RE: POP process

From: Gerry Giliberti ^lt;>
Date: 11/08/04-08:53:28 AM Z
Message-id: <43462DD94028D9118785000C76ED294C046EF8@EXCHANGE_SERV>

I've been using printing out paper recently making enlarged negatives on my
Epson 2200. I've been exposing via the sun and sometimes with a simple UV
lamp. My exposures in the sun range from 8 minutes to 30 minutes depending
on the sky and clouds. (The lamp exposures are around 30-45 minutes.) I
expose the paper until it's very dark since you lose so much from toning and
fixing. I found that I like both the results of my standard 4x5 negatives
and my digital negatives but I haven't worked out controlling the gold
toning yet. I like the orange rust look of the untoned print more than the
cold toned gray/purple look of the gold toner. I found that 2 minutes in the
gold toner gives me a browner look than five minutes or more, which gives me
a gray/purple look. (It's all explained in the toner directions.) I'm using
the standard gold toner and hypo from Photo Formulary and purchased it along
with 8x10 POP paper from Chicago Albumen. (I have lots of Zone VI hypo
laying around that I never used so I'll use that when this hypo is done.
I'll probably make up my own gold toner later as well.) I read a great
article in a back issue of Post Factory Photography (#6?) about an artist
who has really great images on POP and a special way of toning that results
in a rose colored tone---but I don't have the info here at work. I'll look
for it at home. But printing as big as you're talking about though sounds a
bit scary to me.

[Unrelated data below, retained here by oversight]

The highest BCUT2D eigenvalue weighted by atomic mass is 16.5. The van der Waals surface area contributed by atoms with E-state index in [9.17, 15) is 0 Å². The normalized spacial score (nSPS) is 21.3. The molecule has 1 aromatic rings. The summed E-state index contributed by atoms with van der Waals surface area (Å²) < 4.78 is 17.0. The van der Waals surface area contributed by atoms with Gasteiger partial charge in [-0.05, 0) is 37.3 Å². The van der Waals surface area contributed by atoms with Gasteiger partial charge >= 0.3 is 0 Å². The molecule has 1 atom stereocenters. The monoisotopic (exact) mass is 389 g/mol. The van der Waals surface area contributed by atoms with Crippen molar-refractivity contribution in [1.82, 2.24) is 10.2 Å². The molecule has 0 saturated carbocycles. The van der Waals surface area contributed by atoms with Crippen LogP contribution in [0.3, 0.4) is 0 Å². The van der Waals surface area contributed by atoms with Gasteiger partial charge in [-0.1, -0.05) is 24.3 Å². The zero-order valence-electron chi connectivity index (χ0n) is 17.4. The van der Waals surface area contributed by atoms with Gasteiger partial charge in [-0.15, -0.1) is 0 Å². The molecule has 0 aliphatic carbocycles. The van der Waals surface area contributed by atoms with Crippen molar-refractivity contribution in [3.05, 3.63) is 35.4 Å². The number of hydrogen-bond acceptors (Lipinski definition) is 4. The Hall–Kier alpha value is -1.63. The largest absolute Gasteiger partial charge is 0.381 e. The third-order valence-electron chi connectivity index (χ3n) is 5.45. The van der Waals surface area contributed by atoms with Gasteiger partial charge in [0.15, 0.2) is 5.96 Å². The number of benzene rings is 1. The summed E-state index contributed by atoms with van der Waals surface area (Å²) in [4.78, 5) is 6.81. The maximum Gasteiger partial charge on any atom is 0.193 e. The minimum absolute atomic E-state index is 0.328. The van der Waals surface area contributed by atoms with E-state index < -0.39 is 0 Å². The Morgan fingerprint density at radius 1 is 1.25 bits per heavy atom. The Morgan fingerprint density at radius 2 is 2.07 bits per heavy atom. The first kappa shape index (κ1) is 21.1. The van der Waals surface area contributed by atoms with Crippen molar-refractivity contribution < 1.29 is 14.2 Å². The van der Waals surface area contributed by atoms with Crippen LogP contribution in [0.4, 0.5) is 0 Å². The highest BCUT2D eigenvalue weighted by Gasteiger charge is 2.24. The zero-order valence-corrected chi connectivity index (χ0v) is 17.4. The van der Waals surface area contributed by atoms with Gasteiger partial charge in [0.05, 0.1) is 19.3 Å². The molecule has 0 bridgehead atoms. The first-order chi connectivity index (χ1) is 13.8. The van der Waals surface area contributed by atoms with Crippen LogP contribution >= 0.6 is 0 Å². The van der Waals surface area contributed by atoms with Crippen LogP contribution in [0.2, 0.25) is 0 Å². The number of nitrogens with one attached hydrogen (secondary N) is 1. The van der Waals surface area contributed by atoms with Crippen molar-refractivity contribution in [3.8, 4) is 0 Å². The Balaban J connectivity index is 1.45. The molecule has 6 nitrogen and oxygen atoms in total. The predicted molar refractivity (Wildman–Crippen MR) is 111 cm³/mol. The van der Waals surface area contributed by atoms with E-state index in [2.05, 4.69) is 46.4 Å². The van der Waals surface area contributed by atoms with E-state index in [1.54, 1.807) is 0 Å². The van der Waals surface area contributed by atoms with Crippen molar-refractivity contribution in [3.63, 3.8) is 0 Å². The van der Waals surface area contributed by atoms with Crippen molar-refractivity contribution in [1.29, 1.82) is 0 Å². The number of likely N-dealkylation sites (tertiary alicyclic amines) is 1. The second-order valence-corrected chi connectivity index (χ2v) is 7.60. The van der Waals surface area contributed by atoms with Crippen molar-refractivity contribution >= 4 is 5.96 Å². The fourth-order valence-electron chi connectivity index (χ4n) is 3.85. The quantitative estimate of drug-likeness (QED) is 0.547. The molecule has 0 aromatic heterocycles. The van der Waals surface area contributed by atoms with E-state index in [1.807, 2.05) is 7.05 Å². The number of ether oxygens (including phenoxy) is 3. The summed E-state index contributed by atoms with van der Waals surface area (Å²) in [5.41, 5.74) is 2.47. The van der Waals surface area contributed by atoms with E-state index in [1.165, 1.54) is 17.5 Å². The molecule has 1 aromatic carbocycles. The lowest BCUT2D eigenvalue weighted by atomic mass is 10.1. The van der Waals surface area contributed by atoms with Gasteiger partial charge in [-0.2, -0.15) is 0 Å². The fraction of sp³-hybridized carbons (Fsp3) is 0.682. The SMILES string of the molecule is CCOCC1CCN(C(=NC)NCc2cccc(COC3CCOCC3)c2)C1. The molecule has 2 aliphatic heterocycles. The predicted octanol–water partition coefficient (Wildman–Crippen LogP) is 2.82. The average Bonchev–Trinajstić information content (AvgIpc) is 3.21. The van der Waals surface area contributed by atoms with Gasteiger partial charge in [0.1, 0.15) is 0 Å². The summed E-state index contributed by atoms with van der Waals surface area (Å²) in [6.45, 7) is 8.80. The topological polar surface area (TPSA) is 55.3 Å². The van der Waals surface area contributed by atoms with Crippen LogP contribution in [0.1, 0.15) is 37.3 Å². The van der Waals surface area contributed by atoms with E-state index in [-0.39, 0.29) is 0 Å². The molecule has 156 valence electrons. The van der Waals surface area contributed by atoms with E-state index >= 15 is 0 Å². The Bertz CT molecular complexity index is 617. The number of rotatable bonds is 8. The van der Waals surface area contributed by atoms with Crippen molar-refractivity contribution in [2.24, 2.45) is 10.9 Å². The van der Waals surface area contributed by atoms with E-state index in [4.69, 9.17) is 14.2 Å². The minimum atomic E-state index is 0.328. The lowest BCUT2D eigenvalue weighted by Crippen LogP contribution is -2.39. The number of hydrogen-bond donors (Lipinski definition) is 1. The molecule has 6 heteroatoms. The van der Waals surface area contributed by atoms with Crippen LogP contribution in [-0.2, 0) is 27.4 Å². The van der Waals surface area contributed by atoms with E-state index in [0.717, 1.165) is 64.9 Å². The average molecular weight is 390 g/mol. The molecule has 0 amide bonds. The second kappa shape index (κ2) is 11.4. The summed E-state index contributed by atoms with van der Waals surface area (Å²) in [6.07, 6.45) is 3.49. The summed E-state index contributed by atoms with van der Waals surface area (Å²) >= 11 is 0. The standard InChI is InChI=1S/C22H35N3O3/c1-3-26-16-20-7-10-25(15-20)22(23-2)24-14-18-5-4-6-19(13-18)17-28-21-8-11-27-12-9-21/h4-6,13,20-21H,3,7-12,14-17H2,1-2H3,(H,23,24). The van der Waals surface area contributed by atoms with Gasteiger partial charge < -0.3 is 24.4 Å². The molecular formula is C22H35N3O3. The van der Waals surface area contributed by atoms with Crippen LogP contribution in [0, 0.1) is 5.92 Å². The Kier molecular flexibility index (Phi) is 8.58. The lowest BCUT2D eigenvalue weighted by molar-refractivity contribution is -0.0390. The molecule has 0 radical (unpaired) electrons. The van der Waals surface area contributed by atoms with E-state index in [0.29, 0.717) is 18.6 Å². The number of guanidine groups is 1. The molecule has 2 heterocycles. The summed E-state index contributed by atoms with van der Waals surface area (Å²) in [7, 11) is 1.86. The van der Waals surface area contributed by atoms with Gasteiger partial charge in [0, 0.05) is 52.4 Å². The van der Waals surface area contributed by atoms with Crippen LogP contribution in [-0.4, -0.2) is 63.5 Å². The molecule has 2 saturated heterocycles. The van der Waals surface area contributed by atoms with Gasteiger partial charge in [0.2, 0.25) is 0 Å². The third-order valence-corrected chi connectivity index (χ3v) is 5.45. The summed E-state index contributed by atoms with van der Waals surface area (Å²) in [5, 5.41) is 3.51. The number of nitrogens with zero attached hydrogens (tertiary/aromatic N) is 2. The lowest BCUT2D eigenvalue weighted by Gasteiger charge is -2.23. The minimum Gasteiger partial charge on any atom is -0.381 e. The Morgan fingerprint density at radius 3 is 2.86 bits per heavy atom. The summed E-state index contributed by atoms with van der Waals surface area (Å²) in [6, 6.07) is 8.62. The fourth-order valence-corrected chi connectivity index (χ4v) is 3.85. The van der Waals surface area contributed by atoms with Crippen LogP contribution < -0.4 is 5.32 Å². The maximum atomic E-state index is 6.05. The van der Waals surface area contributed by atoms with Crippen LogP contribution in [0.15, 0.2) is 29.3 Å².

In any case, I'm working on printing a bunch of images that I feel lend them
selves to the POP process. POP is a deceptively simple contact printing
technique that I find is just as difficult to create a great image in as any
other photo process. And it's fun.

-----Original Message-----
From: []
Sent: Sunday, November 07, 2004 10:17 PM
Subject: Re: POP process

Hello Shannon,

Thanks so much for responding to my question. You are the only one who
responded Perhaps that means few people use POP paper.

You mentioined Azo paper. From the web, I see that it's a paper Kodak makes
and that it comes in #2 and #3 contrasts. It is glossy?

What can you recall about the problems of exposing the POP paper? I recall
you said that it had been a couple of years since you have used it. And
also, you mentioned that you had problems toning it, What were the

Why did you begin to use the POP paper and what made you stop using it?

I'll be very grateful for your help.

Donna <>
Received on Mon Nov 8 08:53:45 2004

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